“What is Happening at Spring Arbor University?” I was informed this past week that this year will be my last at Spring Arbor University. I don’t have much to say about that for now, so I’ll let John Fea ask some pertinent questions and move on to other matters.
“Where Do Republicans Go From Here?” David Brooks surveys the post-Trump Republican landscape and sees some interesting trends. He also gives a shout-out to the “Front Porch Republicans [who celebrate] small towns and local communities.” (Recommended by Jeff Polet.)
“Race & Anti-fragility: Wendell Berry’s ‘The Hidden Wound’ at Fifty.” Joshua Hochschild reflects on Berry’s first book on race and puts it in conversation with the current crop of anti-racist books:
There are lessons here for today’s race-awareness advocates, as well as for their critics. Berry insists that racism is a serious problem, and that it must be discussed; but the abstract ministrations of pundits, sensitivity trainers, and fragility consultants, no matter how well-intentioned, often fail because, coming from outside, they do not participate in the ongoing life of a particular place. The healing steps Berry advocates can’t be captured in a campaign or a tweet, much less in a human-resources certification module.
“This Chef Is Buying Land To Help Black Farmers Preserve Their Foodways.” Stephanie Gravalese reports on the efforts of Adrian Lipscombe, the co-owner of a bakery in Wisconsin, to purchase land for Black farmers. As Lipscombe explains, “It was instilled in me that land equals security, freedom and ownership and part of the nation.”
“What Vermont and Its History Might Teach the Nation About Handling the Coronavirus.” Bill McKibben considers why Vermont has weathered the coronavirus so well: “Vermonters entered the pandemic with remarkably high levels of social trust. Only thirty-eight per cent of Americans say they mostly or completely trust their neighbors, but a 2018 Vermont survey found that seventy-eight per cent of residents think that “people in my neighborhood trust each other to be good neighbors”; sixty-nine per cent of Vermonters said that they knew most of their neighbors, compared with twenty-six per cent of Americans in general.”
“Want a Good Job? Major in Philosophy.” Kristina Grob notes that despite the myth of the unemployable philosophy major, philosophy actually prepares graduates for many professions. And its value extends beyond increasing one’s earning potential: “If more schools were more willing to live up to their mission statements, rather than rejecting them because in tough times ‘all bets are off,’ we would see a doubling-down on the fields that constitute the liberal arts—all of them.”
“Living Tree Bridges In A Land Of Clouds.” Prasenjeet Yadav traveled to northeast India to take remarkable photographs of “jing kieng jri,” bridges made out of living tree roots trained together over many years.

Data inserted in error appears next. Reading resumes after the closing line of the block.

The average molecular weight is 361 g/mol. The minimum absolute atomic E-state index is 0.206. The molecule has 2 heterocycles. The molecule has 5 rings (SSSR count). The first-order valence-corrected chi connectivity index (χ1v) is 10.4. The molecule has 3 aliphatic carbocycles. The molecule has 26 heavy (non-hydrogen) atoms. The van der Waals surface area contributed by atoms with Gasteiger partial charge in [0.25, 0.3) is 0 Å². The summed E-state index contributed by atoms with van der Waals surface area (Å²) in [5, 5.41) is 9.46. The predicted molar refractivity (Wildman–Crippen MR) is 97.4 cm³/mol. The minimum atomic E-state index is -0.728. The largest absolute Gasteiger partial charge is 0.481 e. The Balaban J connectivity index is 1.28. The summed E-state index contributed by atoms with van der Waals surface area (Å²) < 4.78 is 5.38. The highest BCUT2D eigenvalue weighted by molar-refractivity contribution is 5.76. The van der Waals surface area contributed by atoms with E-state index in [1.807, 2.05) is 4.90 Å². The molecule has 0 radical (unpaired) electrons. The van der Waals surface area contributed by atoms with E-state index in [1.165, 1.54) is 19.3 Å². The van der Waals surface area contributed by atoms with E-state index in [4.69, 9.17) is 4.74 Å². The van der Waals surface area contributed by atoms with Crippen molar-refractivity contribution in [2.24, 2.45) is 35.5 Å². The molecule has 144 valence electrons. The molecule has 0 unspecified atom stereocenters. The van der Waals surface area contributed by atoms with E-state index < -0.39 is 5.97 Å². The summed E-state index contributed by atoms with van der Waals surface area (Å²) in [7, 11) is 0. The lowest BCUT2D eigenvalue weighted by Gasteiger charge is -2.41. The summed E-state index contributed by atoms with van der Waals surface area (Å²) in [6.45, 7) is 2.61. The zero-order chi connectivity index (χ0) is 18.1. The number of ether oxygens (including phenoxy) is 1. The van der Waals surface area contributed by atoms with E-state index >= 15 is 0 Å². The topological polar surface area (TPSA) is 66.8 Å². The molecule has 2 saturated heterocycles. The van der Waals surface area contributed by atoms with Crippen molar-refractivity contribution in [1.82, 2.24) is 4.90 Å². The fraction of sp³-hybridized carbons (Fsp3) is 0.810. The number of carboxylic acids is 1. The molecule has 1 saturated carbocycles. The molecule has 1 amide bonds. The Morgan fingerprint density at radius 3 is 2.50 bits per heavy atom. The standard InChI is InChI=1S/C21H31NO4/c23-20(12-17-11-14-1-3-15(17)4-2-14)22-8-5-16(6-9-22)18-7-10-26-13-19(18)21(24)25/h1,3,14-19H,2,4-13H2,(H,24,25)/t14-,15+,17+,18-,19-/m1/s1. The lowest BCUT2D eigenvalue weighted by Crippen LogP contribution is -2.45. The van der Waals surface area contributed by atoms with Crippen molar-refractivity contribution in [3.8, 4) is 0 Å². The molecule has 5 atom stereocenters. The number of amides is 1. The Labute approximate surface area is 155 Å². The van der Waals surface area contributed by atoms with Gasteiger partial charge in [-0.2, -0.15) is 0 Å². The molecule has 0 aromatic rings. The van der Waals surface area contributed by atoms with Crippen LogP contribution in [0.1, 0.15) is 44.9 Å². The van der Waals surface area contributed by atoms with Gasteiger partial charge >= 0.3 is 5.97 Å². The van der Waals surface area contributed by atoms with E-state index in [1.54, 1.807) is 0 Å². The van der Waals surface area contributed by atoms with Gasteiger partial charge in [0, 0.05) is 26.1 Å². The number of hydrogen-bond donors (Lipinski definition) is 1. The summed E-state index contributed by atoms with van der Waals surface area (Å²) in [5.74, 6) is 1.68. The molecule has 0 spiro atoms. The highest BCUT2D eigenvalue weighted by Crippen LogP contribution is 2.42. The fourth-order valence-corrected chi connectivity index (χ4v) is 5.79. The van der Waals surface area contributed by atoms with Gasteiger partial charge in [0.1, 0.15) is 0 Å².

“Ammonium Nitrate—The Terrorist’s Bomb Ingredient.” Beirut’s tragic explosion is, among other things, a reminder of Fritz Haber’s fraught legacy: fertilizer and explosives are two sides of the same coin. Ryan Morrison quotes one expert who sees such accidents as the unavoidable cost of modern life: “We wouldn’t have this modern world without explosives, and we wouldn’t feed the population we have today without ammonium nitrate fertilizer.”
“Granola.” In this month’s edition of her newsletter, Gracy Olmstead explores the contours of nostalgia.
“Homegrown: How Small Food Processors are Building a More Resilient Montana Food System.” COVID-19 outbreaks have shut down large meat processing facilities and drawn attention to the dangerous centralization of our food supply. Emily Stifler Wolfe talks with ranchers and food processors in Montana who are trying to take advantage of this new awareness to build local processing capacity and markets.
“A Producerist Manifesto.” B. Duncan Moench draws on Christopher Lasch to outline a provocative alternative to a growth-based economy: “In order to move away from a growth-oriented economy, as they call for, we’ll need just two small things: an entirely new political philosophy and system of political economy to match it.”
“When the Other Has Wings.” Aarik Danielsen reviews Amy Alznauer’s The Strange Birds of Flannery O’Connor and ponders what he and his young son can learn from the Georgian author’s life and work: “O’Connor, unfazed by the blemishes she saw in other people, would be the first to admit that her own blemishes must be reckoned with as well. Like chickens, she seized us by the neck and trained us to stare – at our neighbors and ourselves in the mirror.”
“The ‘Cancelling’ of Flannery O’Connor?” Angela Alaimo O’Donnell attempts to answer a difficult question: “How is it possible that O’Connor, a devout Catholic who embraced her vocation as a Catholic as passionately as she embraced her vocation as a writer, could be ‘cancelled’ by a Catholic university, and, effectively, her own Church?”
“David Jones: The Mark of a Sacramentalist.” Scott Beauchamp meditates on time and sacrament in the work of Homer and David Jones: “Perhaps . . . one of the redemptive functions of literature [is] to return us to the life that slips away and give us a chance to recognize each other’s wounds.